Face

Shades of "Reservoir Dogs" meet the spirit of "The Long Good Friday" in "Face," a tenebrous Cockney gangster yarn whose weaknesses are largely offset by terrific perfs and a script that's more than just a collection of four-letter words.

With:
Ray - Robert Carlyle
Dave - Ray Winstone
Stevie - Steven Waddington
Julian - Philip Davis
Jason - Damon Albarn
Connie - Lena Headey
Sonny - Peter Vaughan
Alice - Sue Johnston
Vince - Gerry Conlon

Shades of “Reservoir Dogs” meet the spirit of “The Long Good Friday” in “Face ,” a tenebrous Cockney gangster yarn whose weaknesses are largely offset by terrific perfs and a script that’s more than just a collection of four-letter words. But while pic does much to rehabilitate the rep of British director Antonia Bird (“Safe,” “Priest”) after her lackluster U.S. outing, “Mad Love,” its moderate B.O. chances look to be surer in Europe than North America, where the black comedy and even blacker tone may not strike a receptive chord with auds.

Loosely based on a tale by Belfast-born writer Ronan Bennett published in the anthology “London Short Stories,” script follows five hoods of various vintages pre- and post-heist. Closest bound are Ray (Robert Carlyle), a onetime political idealist turned hard-nosed gangster, and Dave (Ray Winstone), an older, more traditional East End villain. First seen strong-arming some cash out of a guy (Irish politician Gerry Conlon, cameoing), the pair have in mind a major holdup that will set them up for some time — robbing a West London security firm of $ 3 million.

Also in the group is the simpleminded Stevie (Steven Waddington), a former cellmate of Ray; Jason (Damon Albarn), nephew of aging gangster Sonny (Peter Vaughan); and Julian (Philip Davis), a seriously crazed psychopath who has ambitions beyond holdups.

In a pacey, adrenaline-drenched sequence, the team raids the security firm’s depot. But back at their warehouse hideout things soon start to fracture: The haul is only $ 500,000, a long way short of a retirement fund, and Julian tries (unsuccessfully) to increase his cut at gunpoint.

It’s also soon clear that there is a traitor in the group. Dave arrives at Ray’s place bleeding from an attack and saying his share was stolen, and Ray and Stevie’s cuts have also disappeared. When the traitor is finally unmasked, the trail to the missing loot leads, of all places, to a police station, where the remaining members of the gang attempt their riskiest heist of all.

Though the movie trades on the same tough, Cockney gangland atmosphere of pics like “Villain” and “The Long Good Friday,” there’s a highly contempo edge to “Face” in the breakdown of traditional East End hoodlum codes and the emergence of a new generation with no ideals and only quick money in their sights. Ray’s background as a political idealist is thinly sketched and never rings true; better is the gruff irony of the older Dave and Julian, who mourn the passing of the old ways in one breath as they calmly blow or beat the bejesus out of a fellow human being in another.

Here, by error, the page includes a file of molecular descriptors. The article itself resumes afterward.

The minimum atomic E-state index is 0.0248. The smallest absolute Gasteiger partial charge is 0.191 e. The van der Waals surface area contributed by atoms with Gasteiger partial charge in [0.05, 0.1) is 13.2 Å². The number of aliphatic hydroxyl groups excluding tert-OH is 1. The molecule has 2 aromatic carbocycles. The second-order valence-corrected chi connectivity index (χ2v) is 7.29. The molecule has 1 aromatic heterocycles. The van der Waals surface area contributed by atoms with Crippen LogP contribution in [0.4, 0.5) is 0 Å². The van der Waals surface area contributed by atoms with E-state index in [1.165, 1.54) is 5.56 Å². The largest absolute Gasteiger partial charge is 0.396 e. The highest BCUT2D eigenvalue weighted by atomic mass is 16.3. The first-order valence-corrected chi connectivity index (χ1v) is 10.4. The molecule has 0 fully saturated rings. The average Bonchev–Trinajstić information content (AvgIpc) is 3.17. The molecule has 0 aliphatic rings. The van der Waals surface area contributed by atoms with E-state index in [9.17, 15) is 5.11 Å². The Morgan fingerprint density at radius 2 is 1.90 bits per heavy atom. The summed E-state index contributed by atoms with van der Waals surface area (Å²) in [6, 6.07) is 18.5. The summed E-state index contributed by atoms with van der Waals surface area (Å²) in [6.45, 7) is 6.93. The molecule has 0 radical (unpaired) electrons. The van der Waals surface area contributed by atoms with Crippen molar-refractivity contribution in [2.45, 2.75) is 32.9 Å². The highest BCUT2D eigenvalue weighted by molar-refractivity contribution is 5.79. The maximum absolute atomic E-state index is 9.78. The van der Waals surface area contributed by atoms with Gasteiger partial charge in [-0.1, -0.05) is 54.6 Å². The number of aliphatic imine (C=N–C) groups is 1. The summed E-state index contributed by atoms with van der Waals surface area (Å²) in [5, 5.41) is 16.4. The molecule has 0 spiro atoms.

Pic never stands still for long, and hardly has time to pay more than lip service to some of its supporting characters. (Vaughan’s wily old gangster and Lena Headey’s girlfriend of Ray are among the casualties here.) Ellipses in the script also leave some characters unexplained and their roles vague. But sustaining the movie through all its changes of tone is Bennett’s dialogue, with its strain of dry, London working-class humor, and the playing of the main leads.

The linguistically chameleon Carlyle (actually a Scot), last seen sporting a northern English accent in “The Full Monty,” here slips into perfect Cockney tones and mannerisms as the cynical, money-driven Ray, in a perf that’s both confident and attention-grabbing. Lower-key, but exactly catching the menace behind East End matiness, is Winstone, assured and very different from his foul-mouthed wife abuser in Gary Oldman’s “Nil by Mouth.” Coming through strongly in the second half is Davis as the mad but often very funny Julian.

Waddington is also notable in the quirky role of Ray’s dippy buddy Stevie. Albarn, vocalist with pop group Blur, has an almost nothing part, and the women — including the talented Headey — hardly register in pic’s male universe. The upbeat finale, in which Headey figures, feels forced as a result.

Though the movie sometimes has a TV look, tech credits are good on a clearly tight $ 3.7 million budget, with Fred Tammes’ lensing fluid and making resonant use of Stygian blacks in print caught. Copious music adds pace and atmosphere, and editing is tight and to the point. London accents, though flavorsome, will present few problems to North American auds, in part due to the clear soundtrack , which never favors effects over dialogue. Pic’s title is underworld slang for a gangster.

Face

British

Production: A UIP release (in U.K.) of a BBC Films/Distant Horizon production, with participation of British Screen. (International sales: Summit Entertainment, Santa Monica, Calif.) Produced by David M. Thompson, Elinor Day. Executive producer, Anant Singh. Co-producer, Paul Trivers. Directed by Antonia Bird. Screenplay, Ronan Bennett.

Crew: Camera (color), Fred Tammes; editor, St. John O'Rorke; music supervision, Andy Roberts; production design, Chris Townsend; costume design, Jill Taylor; sound (Dolby), Jim Greenhorn; associate producer, Helena Spring; assistant director, Vebe Borge. Reviewed at UIP screening room, London, Aug. 4, 1997. (In Edinburgh, Venice, Toronto film festivals.) Running time: 103 MIN.

With: Ray - Robert Carlyle
Dave - Ray Winstone
Stevie - Steven Waddington
Julian - Philip Davis
Jason - Damon Albarn
Connie - Lena Headey
Sonny - Peter Vaughan
Alice - Sue Johnston
Vince - Gerry Conlon

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